Words by Sean Moeller, Illustration by Johnnie Cluney, Sound engineering by Brett Allen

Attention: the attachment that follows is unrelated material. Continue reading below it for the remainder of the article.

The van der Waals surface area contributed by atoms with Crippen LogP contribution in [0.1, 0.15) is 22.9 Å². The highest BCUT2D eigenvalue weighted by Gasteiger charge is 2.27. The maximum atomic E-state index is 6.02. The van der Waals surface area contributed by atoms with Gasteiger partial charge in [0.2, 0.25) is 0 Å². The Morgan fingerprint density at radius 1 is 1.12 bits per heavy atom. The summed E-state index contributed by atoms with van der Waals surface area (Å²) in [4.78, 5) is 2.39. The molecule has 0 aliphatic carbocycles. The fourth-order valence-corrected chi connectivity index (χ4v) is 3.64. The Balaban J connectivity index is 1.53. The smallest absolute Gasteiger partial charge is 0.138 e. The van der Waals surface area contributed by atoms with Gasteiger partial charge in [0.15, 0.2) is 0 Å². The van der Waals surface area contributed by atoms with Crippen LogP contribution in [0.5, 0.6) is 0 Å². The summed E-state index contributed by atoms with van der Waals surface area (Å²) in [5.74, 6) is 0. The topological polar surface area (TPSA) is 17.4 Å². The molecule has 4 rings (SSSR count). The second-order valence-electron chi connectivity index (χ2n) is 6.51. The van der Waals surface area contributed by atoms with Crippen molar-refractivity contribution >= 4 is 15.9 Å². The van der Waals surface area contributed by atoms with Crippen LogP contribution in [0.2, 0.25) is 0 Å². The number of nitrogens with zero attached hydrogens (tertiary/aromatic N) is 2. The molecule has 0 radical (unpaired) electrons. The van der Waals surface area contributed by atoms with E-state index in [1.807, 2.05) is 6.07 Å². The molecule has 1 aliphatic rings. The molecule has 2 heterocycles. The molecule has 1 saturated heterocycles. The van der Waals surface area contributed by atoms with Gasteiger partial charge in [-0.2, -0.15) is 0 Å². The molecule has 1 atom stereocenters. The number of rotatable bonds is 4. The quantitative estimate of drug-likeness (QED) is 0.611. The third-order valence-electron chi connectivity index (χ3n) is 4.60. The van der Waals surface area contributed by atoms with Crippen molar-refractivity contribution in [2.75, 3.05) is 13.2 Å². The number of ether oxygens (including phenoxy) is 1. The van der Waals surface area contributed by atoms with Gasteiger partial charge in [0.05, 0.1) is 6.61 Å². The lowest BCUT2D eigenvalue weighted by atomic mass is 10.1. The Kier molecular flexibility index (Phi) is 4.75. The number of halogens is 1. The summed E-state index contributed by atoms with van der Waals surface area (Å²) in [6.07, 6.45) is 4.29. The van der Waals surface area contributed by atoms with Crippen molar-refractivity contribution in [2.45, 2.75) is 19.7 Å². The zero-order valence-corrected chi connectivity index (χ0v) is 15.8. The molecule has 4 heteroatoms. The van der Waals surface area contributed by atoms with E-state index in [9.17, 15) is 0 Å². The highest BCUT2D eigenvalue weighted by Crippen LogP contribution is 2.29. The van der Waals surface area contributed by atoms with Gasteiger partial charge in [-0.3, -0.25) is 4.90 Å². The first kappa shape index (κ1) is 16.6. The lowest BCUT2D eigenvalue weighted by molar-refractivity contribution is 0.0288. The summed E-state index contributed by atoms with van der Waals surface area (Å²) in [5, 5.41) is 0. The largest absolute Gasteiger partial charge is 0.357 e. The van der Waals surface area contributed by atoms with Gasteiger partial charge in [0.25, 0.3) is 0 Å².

The state of mind that Zachary Tillman was in the last time we saw him was one of substantial love, of having turned into a big, lanky, Cosby sweater-wearing block of putty for a sweet, pretty girl. It was of the highest bliss. It was of weariness and merriment. They kind of go hand-in-hand some of the time. Minus his regular band, last seen playing with him here in Austin at Stubbs' BBQ, during the sessions we taped before a live audience at the Rachael Ray showcase that we lent a helping hand to, he traveled halfway across the country, from the state of Oregon, with his gal by his side in a roomy red van - leaving his mates behind to be with their pregnant wives and girlfriends. This session shows Tillman's music in a manner that differs from his most recent manner of behavior, which showcased the songs off his spectacular, self-titled debut album in their agitated and pulsating hotness, letting them run red and wild, while still telling the tales of veterans of the Great War and various other people who sound as if they're codgers, up there in years. He writes from the perspective of those who have been gray for longer than we've been alive and we're hearing that tested and explored wisdom coming through in the earnest and lively voice that Tillman uses. With a full band, as heard in these recordings, Tillman vacations in these crafted lives of people who have never existed, but had they existed, it would have been many decades ago and they would have known what it was like to ration sugar and to have seen wheat cent pennies fresh from the mint being handed to them as change at the corner market. It's a line from the song "Bad Nostalgia" that is a reoccurring focal point every time the record is played - it gets me - a line that seems to ring from the core of Tillman, as if he might swear up and down that he's been here before or that he's lived other lives besides his own. He sings, "I've had bad nostalgia all my life," and it seems as if it just might be in his blood to believe that he's felt things and been with and had conversations with people that he's never met before, as if he's covering up wrinkles with his young man's skin. He recalls talks and the way certain lights hit upon certain objects and perhaps he's flung into a weird tornado of remembrance that shorts him out and what comes next are these songs about daddies writing their children from the clink and loving a man who died 2000 years ago. He might be selectively reincarnated multiple times over. Maybe he's a collection of so many different people, from so many different generations that there's no way to keep track of them. Tillman's songs can be robust and they can be stripped back. Either way, they evoke a timeless elegance of wandering spirits, unsure of where they want to settle down. They find that the wandering is remarkably romantic and the impulse is not to change anything, to just continue wandering. He sings on "Big Escape," "I've got the patience if you've got the gusto. It's about time for a big escape," and that patience - in spooks and characters and scenery and the good stuff - is more than evident in Tillman. He will keep on finding himself wrapped in these nostalgic riddles, trying to keep pacing with all of the unravelings, all of the miles and all of the gracious faces that keep flashing before him, young and old.